In the last five years, there have been drastic cuts to housing benefits and homelessness services. The government has cut funding for council housing and social housing. The government has also cut funding for temporary accommodation and homelessness prevention.

The result is a situation where there are more people than ever struggling to pay their rent or mortgage, and more people living in unsuitable accommodation such as hostels or sofa surfing with friends because they don't have anywhere else to go.

Poverty is one of the biggest drivers of homelessness and when life events happen it pushes people to the brink. The statistics illustrate that breaking the cycle of homelessness is more difficult for some people than others due to losing a job, escaping an abusive relationship or experiencing discrimination.

Unless the UK government prioritises stable housing and the right support to help people keep a home, we will continue to see people trapped in the homelessness system.

Youth homeless in the UK has increased by an estimated two-fifths in five years, rising to more than 120,000. 

Read next

The causes of homelessness in the UK

How much has homelessness increased in the UK?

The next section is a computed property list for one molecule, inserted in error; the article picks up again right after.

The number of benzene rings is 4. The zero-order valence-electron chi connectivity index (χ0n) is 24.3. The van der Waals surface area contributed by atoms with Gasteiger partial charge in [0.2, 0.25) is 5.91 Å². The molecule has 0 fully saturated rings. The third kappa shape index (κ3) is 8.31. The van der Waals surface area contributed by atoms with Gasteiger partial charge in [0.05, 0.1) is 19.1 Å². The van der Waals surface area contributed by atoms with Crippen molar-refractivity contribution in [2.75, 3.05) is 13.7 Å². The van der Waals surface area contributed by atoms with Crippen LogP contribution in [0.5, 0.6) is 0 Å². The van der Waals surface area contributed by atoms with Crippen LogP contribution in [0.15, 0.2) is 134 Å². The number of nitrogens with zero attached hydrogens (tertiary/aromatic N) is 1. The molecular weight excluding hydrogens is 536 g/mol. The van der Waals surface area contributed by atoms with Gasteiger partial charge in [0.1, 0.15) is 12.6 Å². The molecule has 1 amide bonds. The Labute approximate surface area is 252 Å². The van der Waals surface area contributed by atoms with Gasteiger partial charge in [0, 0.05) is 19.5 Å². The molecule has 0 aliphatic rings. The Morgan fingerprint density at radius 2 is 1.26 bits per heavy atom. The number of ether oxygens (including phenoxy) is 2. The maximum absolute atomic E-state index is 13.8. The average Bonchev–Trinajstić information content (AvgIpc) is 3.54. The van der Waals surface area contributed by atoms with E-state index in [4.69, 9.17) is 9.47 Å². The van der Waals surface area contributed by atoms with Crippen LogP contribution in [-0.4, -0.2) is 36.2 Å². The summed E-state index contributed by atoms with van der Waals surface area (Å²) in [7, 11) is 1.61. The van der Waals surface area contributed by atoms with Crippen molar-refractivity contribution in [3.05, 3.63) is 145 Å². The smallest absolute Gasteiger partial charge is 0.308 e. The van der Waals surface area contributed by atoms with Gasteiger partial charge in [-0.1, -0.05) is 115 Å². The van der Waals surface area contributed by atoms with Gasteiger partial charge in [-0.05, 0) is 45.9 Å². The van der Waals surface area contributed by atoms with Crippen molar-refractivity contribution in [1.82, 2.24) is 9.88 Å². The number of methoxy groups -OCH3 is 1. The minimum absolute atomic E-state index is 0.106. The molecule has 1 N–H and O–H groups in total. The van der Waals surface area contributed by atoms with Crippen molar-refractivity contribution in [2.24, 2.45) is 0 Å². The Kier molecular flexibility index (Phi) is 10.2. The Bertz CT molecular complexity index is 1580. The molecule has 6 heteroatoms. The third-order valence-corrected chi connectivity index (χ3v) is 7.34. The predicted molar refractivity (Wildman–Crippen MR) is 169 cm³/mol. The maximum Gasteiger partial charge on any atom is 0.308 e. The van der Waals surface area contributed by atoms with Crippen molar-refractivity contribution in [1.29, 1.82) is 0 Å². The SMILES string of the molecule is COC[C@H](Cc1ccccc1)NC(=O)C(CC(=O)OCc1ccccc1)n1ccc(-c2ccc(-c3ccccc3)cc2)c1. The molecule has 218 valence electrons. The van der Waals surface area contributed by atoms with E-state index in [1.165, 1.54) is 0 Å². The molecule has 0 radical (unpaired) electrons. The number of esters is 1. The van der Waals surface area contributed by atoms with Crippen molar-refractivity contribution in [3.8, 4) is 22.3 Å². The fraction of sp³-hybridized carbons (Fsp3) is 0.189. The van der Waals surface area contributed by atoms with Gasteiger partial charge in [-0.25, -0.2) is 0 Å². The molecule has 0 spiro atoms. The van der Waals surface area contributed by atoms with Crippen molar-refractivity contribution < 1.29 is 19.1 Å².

Where is homelessness the worst in the UK?

The problem of homelessness is not confined to any one area of the UK. It's a problem in all areas, including the cities and rural areas. London and the South East are particularly hard hit by homelessness.

These areas have high housing costs, low wages and poor services for people who are homeless or at risk of becoming homeless. They also tend to have higher unemployment rates than other areas across England and Wales.

In London, black households represent 30% of those owed homelessness prevention or homelessness relief by their local authorities, despite making up just 12.5% of London’s population.

In the Guardian analysis, homelessness, and being at risk of homelessness, is defined by whether a local authority owes prevention or relief duty to a household.

In the winter months (December through March), homelessness numbers rise dramatically as people seek shelter from cold weather conditions.

Who is homeless in the UK?